Irisch Republikanische Solidarität


UUP feud mediation efforts at an end

Amid speculation that the British government could be ready to finally
allow the North's Assembly election to proceed in October, David
Trimble's Ulster Unionist Party has again descended into a legal
quagmire over the party's simmering internal feud.

Demands for another showdown meeting of the UUP's 900-member ruling
council between Trimble's supporters and a group of rival hardliners is
now in the hands of lawyers.

Jeffrey Donaldson, David Burnside and Martin Smyth are currently facing
expulsion from the UUP. Supporters have now requested a meeting of the
party's governing body over attempts to discipline the three, who were
suspended after resigning the party whip and calling for David
Trimble's resignation.

In a previous meeting last month -- the tenth showdown since the Good
Friday Agreement was signed -- Jeffrey Donaldson had demanded the party
also reject the British and Irish governments' Joint Declaration for
implementing the 1998 Good Friday Agreement. His motion failed by the
usual margin of some 60-70 delegates, and Trimble's leadership was

UUP officers last night delayed setting the date for another meeting of
the ruling council until the legal basis for the latest challenge could
be investigated.

Trimble has already made his position clear, describing the three
recalcitrant MPs as effectively already resigned. However, the decision
by the hardliners to press ahead with yet another showdown suggests
that efforts by senior members of the party to bridge the gap between
Trimble and malcontents have already floundered.

All of the other political parties in the North of Ireland have
implored the British government to allow the elections it has already
cancelled twice this year, and overcome its seeming obsession with the
inner workings of the UUP.

It is now reported that Dublin's Foreign Affairs Minister Brian Cowen
will meet the British Secretary of State, Paul Murphy, early next month
under the inter-governmental council and that the meeting could clear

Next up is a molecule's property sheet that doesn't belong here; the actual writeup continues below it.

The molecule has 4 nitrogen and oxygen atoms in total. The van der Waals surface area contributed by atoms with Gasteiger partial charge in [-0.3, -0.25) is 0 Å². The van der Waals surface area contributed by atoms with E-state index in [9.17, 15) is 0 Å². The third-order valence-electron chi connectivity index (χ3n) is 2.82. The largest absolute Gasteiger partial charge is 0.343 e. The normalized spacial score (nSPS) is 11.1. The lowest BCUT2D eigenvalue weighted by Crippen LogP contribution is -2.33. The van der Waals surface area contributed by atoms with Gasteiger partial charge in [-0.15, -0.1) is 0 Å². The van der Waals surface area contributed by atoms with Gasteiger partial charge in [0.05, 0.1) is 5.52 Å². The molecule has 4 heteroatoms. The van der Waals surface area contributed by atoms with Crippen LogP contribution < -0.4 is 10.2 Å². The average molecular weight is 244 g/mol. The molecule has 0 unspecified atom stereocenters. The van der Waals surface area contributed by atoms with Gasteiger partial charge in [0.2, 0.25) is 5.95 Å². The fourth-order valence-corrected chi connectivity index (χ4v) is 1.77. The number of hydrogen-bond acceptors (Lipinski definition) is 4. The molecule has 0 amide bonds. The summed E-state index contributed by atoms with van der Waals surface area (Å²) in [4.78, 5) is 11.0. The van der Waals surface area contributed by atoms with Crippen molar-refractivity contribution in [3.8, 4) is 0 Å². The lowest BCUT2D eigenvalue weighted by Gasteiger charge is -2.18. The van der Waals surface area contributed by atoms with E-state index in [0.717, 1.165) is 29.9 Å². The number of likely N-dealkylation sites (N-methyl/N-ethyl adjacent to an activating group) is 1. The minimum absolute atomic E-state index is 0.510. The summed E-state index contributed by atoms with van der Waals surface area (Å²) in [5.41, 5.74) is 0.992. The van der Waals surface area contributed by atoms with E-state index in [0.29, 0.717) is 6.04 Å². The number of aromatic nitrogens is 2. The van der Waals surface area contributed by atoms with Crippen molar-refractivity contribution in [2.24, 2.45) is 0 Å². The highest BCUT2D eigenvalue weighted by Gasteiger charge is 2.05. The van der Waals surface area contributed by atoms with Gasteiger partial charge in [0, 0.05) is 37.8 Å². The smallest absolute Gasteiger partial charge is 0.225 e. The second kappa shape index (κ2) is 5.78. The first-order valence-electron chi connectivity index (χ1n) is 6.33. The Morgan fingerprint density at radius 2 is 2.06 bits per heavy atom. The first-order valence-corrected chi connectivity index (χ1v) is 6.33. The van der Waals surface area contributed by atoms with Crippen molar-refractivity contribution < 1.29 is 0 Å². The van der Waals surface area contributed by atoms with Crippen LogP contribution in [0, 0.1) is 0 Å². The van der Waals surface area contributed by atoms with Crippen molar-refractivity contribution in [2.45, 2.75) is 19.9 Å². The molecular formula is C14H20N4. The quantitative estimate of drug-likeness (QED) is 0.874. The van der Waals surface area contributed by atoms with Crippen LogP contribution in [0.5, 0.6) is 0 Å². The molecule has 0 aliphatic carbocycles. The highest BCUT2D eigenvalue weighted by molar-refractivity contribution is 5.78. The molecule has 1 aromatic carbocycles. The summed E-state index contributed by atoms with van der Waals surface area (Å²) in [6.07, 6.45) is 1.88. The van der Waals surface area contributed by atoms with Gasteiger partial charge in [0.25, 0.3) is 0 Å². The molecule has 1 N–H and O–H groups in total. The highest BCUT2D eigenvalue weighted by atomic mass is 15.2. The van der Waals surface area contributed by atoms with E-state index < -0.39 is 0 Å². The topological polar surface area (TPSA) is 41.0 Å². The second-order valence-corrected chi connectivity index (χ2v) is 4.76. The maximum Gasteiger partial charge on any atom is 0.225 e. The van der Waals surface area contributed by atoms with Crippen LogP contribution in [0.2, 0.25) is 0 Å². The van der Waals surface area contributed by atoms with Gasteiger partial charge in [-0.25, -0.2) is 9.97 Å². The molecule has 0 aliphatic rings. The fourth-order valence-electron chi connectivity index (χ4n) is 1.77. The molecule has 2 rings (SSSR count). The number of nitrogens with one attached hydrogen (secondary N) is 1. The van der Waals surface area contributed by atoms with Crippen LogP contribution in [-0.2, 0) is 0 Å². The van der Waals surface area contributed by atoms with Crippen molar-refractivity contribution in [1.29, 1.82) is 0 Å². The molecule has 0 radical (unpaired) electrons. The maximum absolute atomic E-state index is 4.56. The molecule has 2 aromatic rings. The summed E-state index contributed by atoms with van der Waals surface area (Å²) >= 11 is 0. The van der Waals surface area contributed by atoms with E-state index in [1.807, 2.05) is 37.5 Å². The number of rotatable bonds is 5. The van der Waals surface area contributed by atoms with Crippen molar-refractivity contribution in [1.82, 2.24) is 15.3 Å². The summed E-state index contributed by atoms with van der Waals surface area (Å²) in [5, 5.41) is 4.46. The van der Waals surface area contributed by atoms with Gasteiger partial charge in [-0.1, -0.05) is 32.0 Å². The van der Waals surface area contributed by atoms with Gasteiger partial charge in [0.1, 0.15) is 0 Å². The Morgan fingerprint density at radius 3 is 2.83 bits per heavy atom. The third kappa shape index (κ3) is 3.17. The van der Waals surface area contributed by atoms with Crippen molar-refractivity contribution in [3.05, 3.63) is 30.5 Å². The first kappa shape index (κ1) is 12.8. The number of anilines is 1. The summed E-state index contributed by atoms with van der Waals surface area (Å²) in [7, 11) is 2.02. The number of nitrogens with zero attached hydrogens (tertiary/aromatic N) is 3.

the way for fresh elections to the Belfast Assembly. However, few
pundits have dared to predict the British government's actions since it
apparently stopped acting in its self-interest earlier this year.

Meanwhile, in a telling criticism this week, journalist and author
Susan McKay has accused unionism's political leadership of being "very
short on ideas for governing in peacetime". McKay accused unionist
politicians of perpetuating a sense of fear and terror in the
Protestant population about the IRA while privately admitting that the
IRA is not a threat.

McKay said unionist politicians deliberately frightened their
constituents into being loyal. The heightening of irrational fears and
the fiery rhetoric adopted by some politicians directly fed unionist
violence. The relationship between the extreme and the mainstream is
crucial to understanding contemporary unionism, said McKay.

But the unionist perception must be understood not only in terms of
what is said but also in terms of what is not. As a journalist, McKay
said she spent a lot of time reporting things people claim haven't

Denials, lies and silence about unionist violence within the unionist
community have had a damaging and distorting effect on unionist
perception and decision-making process, she suggested.

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